“I realised football here (the UK) is quite strict. The creative side of football, you can’t really show it much and if you do, it’s frowned upon. It’s more about you’ve got to score goals and that’s it. I always liked the skills side of football. So for me, I saw this thing that I wanted to do, but I didn’t know how to go about it because whenever I would do a certain skill, people would say, ‘Stop doing all of that and just score!’ said Lirian.
Moving from Bahia to the UK at age three with her parents, Lirian describes how football was naturally part of family life. “Brazil has such a football-centric culture, everyone loves football in Brazil. From a young age I’ve always played with my mum and dad in the park. I don’t remember exactly the moment that I thought, ‘Wow, I love the sport’, I think it’s always been there. I’ve always had that love for football, playing in a team and then the freestyle aspect came later on,” she laughed.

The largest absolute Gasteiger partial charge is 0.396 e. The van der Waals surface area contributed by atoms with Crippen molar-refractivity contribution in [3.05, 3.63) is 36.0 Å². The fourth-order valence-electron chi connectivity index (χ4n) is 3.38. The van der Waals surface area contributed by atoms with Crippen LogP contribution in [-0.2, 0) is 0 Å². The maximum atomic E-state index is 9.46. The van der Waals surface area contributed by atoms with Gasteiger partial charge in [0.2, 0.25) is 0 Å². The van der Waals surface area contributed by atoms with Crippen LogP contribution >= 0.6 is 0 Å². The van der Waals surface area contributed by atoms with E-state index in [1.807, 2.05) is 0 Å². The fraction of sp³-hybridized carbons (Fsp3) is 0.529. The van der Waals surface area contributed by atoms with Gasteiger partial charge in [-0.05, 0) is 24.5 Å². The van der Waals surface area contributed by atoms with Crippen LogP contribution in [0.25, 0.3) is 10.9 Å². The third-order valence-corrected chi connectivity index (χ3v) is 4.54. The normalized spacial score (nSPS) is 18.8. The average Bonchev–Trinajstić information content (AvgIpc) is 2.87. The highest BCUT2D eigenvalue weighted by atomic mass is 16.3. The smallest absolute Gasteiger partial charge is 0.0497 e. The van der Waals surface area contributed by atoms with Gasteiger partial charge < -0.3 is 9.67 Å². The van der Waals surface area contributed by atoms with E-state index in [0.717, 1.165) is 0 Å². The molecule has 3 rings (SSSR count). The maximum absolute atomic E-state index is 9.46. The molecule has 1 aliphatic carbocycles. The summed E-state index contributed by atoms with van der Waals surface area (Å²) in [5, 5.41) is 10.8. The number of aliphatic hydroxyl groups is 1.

The turning point for Lirian to explore her interest in football skills came when the world locked down in 2020 and there was nothing but time for people to escape into attempting new things while unprecedented times raged on around us. Lirian recalled: “I saw people doing all these cool tricks with footballs in videos and I was like, I think I can try that. Obviously football stopped, I wasn’t playing for a team during lockdown, so I had the perfect time to learn these new skills.